Deborah Treisman on the Challenge of Identifying the American Short Story

The Cosmic Library explores massive books in order to explore everything else. Here, books that can seem overwhelming—books of dreams, infinity, mysteries—turn out to be intensely accessible, offering so many different ways to read them and think with them. Season one considered Finnegans Wake; in season two, it was 1,001 Nights; season three, the Hebrew Bible; season four, Journey to the West. Now, it’s short stories in the United States.

The Cosmic Library has always followed notions, tangents, and moods prompted by books that can never be neatly summarized or simply decoded. This new season is no exception. Still, there’s a difference: we’re prompted now by more than one major work. In season five, we’re talking about short stories in the United States.

You’ll hear from New Yorker fiction editor Deborah Treisman, the novelist Tayari Jones, Washington Post critic Becca Rothfeld, the writer Justin Taylor, the Oxford scholar of short stories Andrew Kahn, and the actor Max Gordon Moore. And you’ll hear a reading of a Nathaniel Hawthorne story that will add an exciting new dimension to your reality.

Deborah Treisman in this first episode clarifies both the challenge and the promise of our subject. She says, “The term itself, ‘American short story,’ is slightly problematic, just because there are so many people in the U.S. writing short stories who perhaps came from somewhere else, who have a different heritage, whatever else it is—they’re not playing into this tradition of Updike and Cheever and so on.” Short stories in the United States tell us something way beyond any straightforward national narrative. “What’s around right now is such multiplicity,” Treisman says, “that it’s rare to find a story that you would think of as classically American.”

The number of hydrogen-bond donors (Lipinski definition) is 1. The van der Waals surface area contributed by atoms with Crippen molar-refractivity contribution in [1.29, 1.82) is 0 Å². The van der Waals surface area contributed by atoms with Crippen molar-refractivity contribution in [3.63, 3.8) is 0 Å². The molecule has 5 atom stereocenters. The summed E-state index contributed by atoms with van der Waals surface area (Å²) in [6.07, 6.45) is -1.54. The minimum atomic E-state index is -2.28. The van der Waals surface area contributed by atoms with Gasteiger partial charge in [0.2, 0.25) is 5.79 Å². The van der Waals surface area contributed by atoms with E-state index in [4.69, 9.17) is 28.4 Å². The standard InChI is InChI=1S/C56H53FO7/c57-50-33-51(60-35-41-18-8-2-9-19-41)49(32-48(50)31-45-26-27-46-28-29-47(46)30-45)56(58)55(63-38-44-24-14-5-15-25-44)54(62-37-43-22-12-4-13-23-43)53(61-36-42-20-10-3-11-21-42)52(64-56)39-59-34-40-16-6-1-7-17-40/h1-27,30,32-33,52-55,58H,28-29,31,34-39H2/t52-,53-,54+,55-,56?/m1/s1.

Contemplating multiplicity is part of the mission here in season five. We’re talking about expansive range, about the uncontainable proliferation sustained by brevity. Short fiction, it turns out, can launch you into maximal excess just as novels can—and much more swiftly.


Deborah Treisman, fiction editor at The New Yorker

Tayari Jones, author of An American Marriage

Becca Rothfeld, critic at The Washington Post and author of All Things Are Too Small

Justin Taylor, author of Reboot

Andrew Kahn, author of The Short Story: A Very Short Introduction

Max Gordon Moore, actor—with Broadway credits including Indecent and The Nap


Subscribe, listen, and enjoy the engaging interviews as we bring you The Cosmic Library. Episodes are available for free on Apple Podcasts, Spotify, Stitcher, PocketCasts, or wherever you listen to podcasts.

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